Israeli cyber-security firm Cynet, which in recent weeks uncovered and publicized not two major security flaws in products used by millions of people, has gotten the attention not just of cellphone and router manufacturers but of investors as well. On Wednesday, the company announced that it had received a $7 million investment from Lazarus, a US-based hedge fund.
Two weeks ago, a team led by researchers Liran Segal and Shachar Korot of Cynet announced that it had discovered a hardware breach in LG G3 devices. Called the SNAP vulnerability, the breach allows hackers to use a flaw in the device’s built-in to inject unauthenticated malicious code into apps. Because the vulnerability is in the built-in Smart Notice application, any app that uses it – and almost every app that gets messages does – is a potential vehicle for hackers to use to reach an individual’s device, stealing data, sending revealing photos stored on the device to social media, and grabbing saved credit card information and other sensitive data, said Idan Cohen, CTO of BugSec, an affiliate of Cynet.
“The malicious code could be delivered by apps that utilize messaging services,” said Cohen.
“This vulnerability could potentially be a big risk for organizations,” said Stas Volfus. “It’s built into all next generation firewalls, and if we were able to exploit it, hackers will be able to do so as well.”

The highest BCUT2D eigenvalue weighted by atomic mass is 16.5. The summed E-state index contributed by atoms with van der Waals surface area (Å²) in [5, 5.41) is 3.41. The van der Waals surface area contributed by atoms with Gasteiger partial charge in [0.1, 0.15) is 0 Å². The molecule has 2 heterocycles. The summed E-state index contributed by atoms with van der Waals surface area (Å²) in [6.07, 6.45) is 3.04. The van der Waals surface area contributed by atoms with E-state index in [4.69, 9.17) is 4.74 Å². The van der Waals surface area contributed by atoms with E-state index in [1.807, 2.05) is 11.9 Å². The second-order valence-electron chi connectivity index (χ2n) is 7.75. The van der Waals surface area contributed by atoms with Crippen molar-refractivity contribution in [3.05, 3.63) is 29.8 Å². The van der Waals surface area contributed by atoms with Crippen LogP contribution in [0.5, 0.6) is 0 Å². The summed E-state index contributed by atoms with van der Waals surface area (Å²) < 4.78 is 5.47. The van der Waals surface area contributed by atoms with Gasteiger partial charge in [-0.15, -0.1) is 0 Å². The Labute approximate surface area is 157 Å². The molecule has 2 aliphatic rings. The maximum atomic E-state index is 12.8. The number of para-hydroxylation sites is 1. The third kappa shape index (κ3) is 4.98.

“What this means is that malware can be gotten through to a server in the form of a legitimate looking application, and send what appear to be perfectly kosher messages to a C&C server. Many of these firewalls inspect the application layer and then attach a predesigned policy.”
All a hacker has to do is hide their malware payload in innocent-looking application traffic and they’re in, he added.
In both cases, Cynet informed the manufacturers – LG and the firewall makers – of the flaws, so they could take preemptive action and repair the flaws before they were announced to the public.
It was those two “world-class” revelations that gave Cynet cachet among investors, bringing it the attention of venture capital firms outside of Israel, said Brian Abrams, partner at Lazarus. “The strength of this company’s team, technology, and traction make it the rarest of start-ups. They’ve done it all before and this time they’re looking to eclipse their previous success by an order of magnitude.”
Cynet was founded in 2015 by Eyal Gruner, Idan Amir, and Boaz Zilber, recognized leaders in Israel’s flourishing cybersecurity industry. Since its launch last year, Cynet has already experienced rapid growth with a global client base that includes dozens of large-scale enterprises in finance, healthcare, government, retail, and industrial sectors among others.
“We believe Cynet could be the next cybersecurity giant to come out of Israel,” said Abrams. “With their comprehensive solution and rapid proof-of-concept deployments, Cynet is going head-to-head with the biggest cybersecurity companies out there and winning.”
With the new funding, Cynet said, it will be able to continue developing its threat detection and response technology, while expanding its worldwide presence. The company also has the option to take additional funding from Lazarus if it chooses to do so.